Courage for when the bridge is down

David Whyte has had a fascinating life. He grew up traipsing through the moors of Yorkshire, England and was pulled into the world of travel one day as he watched Jacques Cousteau on television. David’s work as a marine zoologist took him to the Galapagos Islands, and his curiosity took him  to the Himalayas where he explored temples and Zen Buddhism.  David uses all of his experiences when he writes poetry, even those that scared him.

The bridge you need to cross
The bridge you need to cross

How many times do you come to a place in your life where you are afraid to move forward? Where you’d rather do anything, no matter how difficult, than take that next step?  What resources can you call on to take you over that bridge? In this poem, David invites the reader to share his experience of an impossible bridge in the Himalayas. I hope you are inspired with the way he handles his challenge.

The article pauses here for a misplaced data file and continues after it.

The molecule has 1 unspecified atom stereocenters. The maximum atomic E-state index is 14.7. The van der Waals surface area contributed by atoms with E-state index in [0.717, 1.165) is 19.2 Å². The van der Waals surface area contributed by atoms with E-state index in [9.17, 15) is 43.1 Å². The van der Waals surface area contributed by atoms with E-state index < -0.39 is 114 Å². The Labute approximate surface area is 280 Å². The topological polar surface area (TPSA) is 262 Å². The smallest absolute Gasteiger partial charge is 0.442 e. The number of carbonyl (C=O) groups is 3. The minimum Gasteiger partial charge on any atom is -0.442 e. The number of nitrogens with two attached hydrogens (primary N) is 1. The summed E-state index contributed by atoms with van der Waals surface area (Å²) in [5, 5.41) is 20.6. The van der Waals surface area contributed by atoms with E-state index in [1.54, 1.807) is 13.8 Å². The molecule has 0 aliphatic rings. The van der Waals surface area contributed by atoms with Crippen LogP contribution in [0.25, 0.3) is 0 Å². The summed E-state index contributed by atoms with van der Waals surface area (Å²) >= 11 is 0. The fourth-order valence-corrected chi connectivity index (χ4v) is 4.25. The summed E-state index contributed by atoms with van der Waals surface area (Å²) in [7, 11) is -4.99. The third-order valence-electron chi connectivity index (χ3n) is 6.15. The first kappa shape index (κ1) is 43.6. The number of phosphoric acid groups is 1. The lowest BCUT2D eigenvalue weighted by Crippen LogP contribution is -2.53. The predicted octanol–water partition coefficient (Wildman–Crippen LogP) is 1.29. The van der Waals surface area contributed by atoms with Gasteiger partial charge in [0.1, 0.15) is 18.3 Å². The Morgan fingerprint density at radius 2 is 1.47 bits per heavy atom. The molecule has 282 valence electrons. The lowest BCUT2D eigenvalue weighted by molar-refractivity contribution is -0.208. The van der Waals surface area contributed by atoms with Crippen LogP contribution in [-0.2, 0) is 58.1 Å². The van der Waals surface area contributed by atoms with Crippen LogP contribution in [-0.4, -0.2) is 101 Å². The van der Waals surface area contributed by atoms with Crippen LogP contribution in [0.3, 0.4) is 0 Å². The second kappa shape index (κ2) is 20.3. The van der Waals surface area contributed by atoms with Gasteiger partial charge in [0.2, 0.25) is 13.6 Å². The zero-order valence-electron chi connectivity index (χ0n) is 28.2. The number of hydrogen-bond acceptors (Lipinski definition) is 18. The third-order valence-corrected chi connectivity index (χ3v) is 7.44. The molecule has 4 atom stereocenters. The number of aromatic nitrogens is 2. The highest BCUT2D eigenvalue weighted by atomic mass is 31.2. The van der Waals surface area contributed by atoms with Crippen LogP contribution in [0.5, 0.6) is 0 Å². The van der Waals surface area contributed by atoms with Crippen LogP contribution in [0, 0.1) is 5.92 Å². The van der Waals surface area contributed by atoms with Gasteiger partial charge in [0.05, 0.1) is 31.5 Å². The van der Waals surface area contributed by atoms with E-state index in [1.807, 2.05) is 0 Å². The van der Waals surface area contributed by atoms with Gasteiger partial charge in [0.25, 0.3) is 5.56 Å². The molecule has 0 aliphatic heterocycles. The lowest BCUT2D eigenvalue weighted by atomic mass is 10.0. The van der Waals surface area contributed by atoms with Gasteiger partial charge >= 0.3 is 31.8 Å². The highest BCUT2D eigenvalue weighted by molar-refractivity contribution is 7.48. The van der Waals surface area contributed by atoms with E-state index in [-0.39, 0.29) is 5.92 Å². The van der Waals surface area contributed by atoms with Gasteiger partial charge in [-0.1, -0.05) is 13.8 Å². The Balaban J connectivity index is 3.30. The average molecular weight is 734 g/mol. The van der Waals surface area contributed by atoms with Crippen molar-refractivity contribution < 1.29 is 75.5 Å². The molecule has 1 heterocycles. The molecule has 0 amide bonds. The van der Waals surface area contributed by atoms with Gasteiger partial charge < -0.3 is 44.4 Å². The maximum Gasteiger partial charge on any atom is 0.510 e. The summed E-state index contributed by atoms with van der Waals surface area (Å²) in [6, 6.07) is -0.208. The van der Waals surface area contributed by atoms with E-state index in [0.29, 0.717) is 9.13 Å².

THE OLD INTERIOR ANGEL
by David Whyte, from Fire in the Earth, 1992

Young, male, and
immortal as I was,
I stopped at the first sight
of that broken bridge.

The taut cables snapped
and the bridge planks
concertina-ed
into a crazy jumble
over the drop,
four hundred feet
to the craggy
stream.

I sat and watched
the wind shiver
on the broken planks,
as if by looking hard
and long enough,
the life-line
might spontaneously
repair itself,
–but watched in vain.

An hour I sat
in silence,
checking each
involuntary movement
of the body toward